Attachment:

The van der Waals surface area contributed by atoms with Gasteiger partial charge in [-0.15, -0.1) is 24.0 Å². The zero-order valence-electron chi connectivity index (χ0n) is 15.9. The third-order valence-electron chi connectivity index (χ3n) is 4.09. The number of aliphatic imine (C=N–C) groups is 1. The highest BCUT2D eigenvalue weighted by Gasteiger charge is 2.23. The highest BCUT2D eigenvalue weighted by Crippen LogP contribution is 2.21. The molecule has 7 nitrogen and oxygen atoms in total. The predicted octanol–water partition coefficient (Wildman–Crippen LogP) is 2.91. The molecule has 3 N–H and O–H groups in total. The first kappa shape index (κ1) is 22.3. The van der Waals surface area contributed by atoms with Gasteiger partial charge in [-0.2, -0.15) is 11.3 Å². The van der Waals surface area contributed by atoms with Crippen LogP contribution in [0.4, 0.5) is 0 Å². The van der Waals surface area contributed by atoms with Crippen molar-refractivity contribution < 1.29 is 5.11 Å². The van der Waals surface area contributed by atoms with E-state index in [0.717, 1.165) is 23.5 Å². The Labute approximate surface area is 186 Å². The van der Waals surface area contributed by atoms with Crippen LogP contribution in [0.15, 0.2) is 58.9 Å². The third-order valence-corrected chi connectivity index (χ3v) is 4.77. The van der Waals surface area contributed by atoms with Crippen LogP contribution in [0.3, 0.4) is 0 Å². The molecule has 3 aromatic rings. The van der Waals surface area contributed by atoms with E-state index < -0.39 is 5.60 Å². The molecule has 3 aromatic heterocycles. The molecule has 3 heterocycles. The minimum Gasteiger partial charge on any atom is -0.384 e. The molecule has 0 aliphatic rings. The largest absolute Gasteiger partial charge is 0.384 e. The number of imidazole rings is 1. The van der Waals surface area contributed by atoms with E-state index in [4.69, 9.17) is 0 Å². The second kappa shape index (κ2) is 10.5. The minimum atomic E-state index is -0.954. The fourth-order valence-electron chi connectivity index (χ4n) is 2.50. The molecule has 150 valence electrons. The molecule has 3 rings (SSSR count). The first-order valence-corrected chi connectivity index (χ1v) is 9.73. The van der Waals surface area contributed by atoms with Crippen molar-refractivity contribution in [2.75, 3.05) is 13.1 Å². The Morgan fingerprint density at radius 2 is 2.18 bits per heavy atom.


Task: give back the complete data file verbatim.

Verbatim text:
The van der Waals surface area contributed by atoms with Gasteiger partial charge in [-0.15, -0.1) is 24.0 Å². The zero-order valence-electron chi connectivity index (χ0n) is 15.9. The third-order valence-electron chi connectivity index (χ3n) is 4.09. The number of aliphatic imine (C=N–C) groups is 1. The highest BCUT2D eigenvalue weighted by Gasteiger charge is 2.23. The highest BCUT2D eigenvalue weighted by Crippen LogP contribution is 2.21. The molecule has 7 nitrogen and oxygen atoms in total. The predicted octanol–water partition coefficient (Wildman–Crippen LogP) is 2.91. The molecule has 3 N–H and O–H groups in total. The first kappa shape index (κ1) is 22.3. The van der Waals surface area contributed by atoms with Gasteiger partial charge in [-0.2, -0.15) is 11.3 Å². The van der Waals surface area contributed by atoms with Crippen LogP contribution in [0.4, 0.5) is 0 Å². The van der Waals surface area contributed by atoms with Crippen molar-refractivity contribution < 1.29 is 5.11 Å². The van der Waals surface area contributed by atoms with E-state index in [0.717, 1.165) is 23.5 Å². The Labute approximate surface area is 186 Å². The van der Waals surface area contributed by atoms with Crippen LogP contribution in [0.15, 0.2) is 58.9 Å². The third-order valence-corrected chi connectivity index (χ3v) is 4.77. The van der Waals surface area contributed by atoms with Crippen LogP contribution in [0.3, 0.4) is 0 Å². The molecule has 3 aromatic rings. The van der Waals surface area contributed by atoms with E-state index < -0.39 is 5.60 Å². The molecule has 3 aromatic heterocycles. The molecule has 3 heterocycles. The minimum Gasteiger partial charge on any atom is -0.384 e. The molecule has 0 aliphatic rings. The largest absolute Gasteiger partial charge is 0.384 e. The number of imidazole rings is 1. The van der Waals surface area contributed by atoms with E-state index in [4.69, 9.17) is 0 Å². The second kappa shape index (κ2) is 10.5. The minimum atomic E-state index is -0.954. The fourth-order valence-electron chi connectivity index (χ4n) is 2.50. The molecule has 150 valence electrons. The molecule has 3 rings (SSSR count). The first-order valence-corrected chi connectivity index (χ1v) is 9.73. The van der Waals surface area contributed by atoms with Crippen molar-refractivity contribution in [2.75, 3.05) is 13.1 Å². The Morgan fingerprint density at radius 2 is 2.18 bits per heavy atom.